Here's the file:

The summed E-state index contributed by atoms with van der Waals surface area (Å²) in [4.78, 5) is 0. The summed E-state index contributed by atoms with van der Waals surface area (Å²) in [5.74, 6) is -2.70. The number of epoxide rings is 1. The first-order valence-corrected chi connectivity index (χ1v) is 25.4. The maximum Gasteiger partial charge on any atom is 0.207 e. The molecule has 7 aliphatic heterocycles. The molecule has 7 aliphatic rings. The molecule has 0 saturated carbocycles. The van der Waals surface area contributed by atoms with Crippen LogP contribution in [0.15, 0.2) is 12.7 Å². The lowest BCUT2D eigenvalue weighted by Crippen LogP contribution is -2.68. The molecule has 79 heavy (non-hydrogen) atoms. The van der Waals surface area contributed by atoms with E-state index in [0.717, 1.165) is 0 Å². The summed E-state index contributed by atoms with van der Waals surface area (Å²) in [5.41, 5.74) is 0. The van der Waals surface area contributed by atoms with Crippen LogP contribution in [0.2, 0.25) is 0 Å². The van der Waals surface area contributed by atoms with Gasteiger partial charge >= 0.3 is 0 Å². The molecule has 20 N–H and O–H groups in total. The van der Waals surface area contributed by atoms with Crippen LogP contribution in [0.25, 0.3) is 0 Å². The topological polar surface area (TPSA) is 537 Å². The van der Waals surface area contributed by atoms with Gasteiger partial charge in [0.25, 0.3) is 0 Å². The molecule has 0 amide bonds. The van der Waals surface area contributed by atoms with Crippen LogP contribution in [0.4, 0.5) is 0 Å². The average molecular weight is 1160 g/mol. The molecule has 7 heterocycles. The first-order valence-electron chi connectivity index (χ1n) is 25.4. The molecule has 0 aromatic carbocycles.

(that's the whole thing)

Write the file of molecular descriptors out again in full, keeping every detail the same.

The summed E-state index contributed by atoms with van der Waals surface area (Å²) in [4.78, 5) is 0. The summed E-state index contributed by atoms with van der Waals surface area (Å²) in [5.74, 6) is -2.70. The number of epoxide rings is 1. The first-order valence-corrected chi connectivity index (χ1v) is 25.4. The maximum Gasteiger partial charge on any atom is 0.207 e. The molecule has 7 aliphatic heterocycles. The molecule has 7 aliphatic rings. The molecule has 0 saturated carbocycles. The van der Waals surface area contributed by atoms with Crippen LogP contribution in [0.15, 0.2) is 12.7 Å². The lowest BCUT2D eigenvalue weighted by Crippen LogP contribution is -2.68. The molecule has 79 heavy (non-hydrogen) atoms. The van der Waals surface area contributed by atoms with E-state index in [0.717, 1.165) is 0 Å². The summed E-state index contributed by atoms with van der Waals surface area (Å²) in [5.41, 5.74) is 0. The van der Waals surface area contributed by atoms with Crippen LogP contribution in [0.2, 0.25) is 0 Å². The van der Waals surface area contributed by atoms with Gasteiger partial charge >= 0.3 is 0 Å². The molecule has 20 N–H and O–H groups in total. The van der Waals surface area contributed by atoms with Crippen LogP contribution in [0.25, 0.3) is 0 Å². The topological polar surface area (TPSA) is 537 Å². The van der Waals surface area contributed by atoms with Gasteiger partial charge in [0.25, 0.3) is 0 Å². The molecule has 0 amide bonds. The van der Waals surface area contributed by atoms with Crippen LogP contribution in [0.4, 0.5) is 0 Å². The average molecular weight is 1160 g/mol. The molecule has 7 heterocycles. The first-order valence-electron chi connectivity index (χ1n) is 25.4. The molecule has 0 aromatic carbocycles.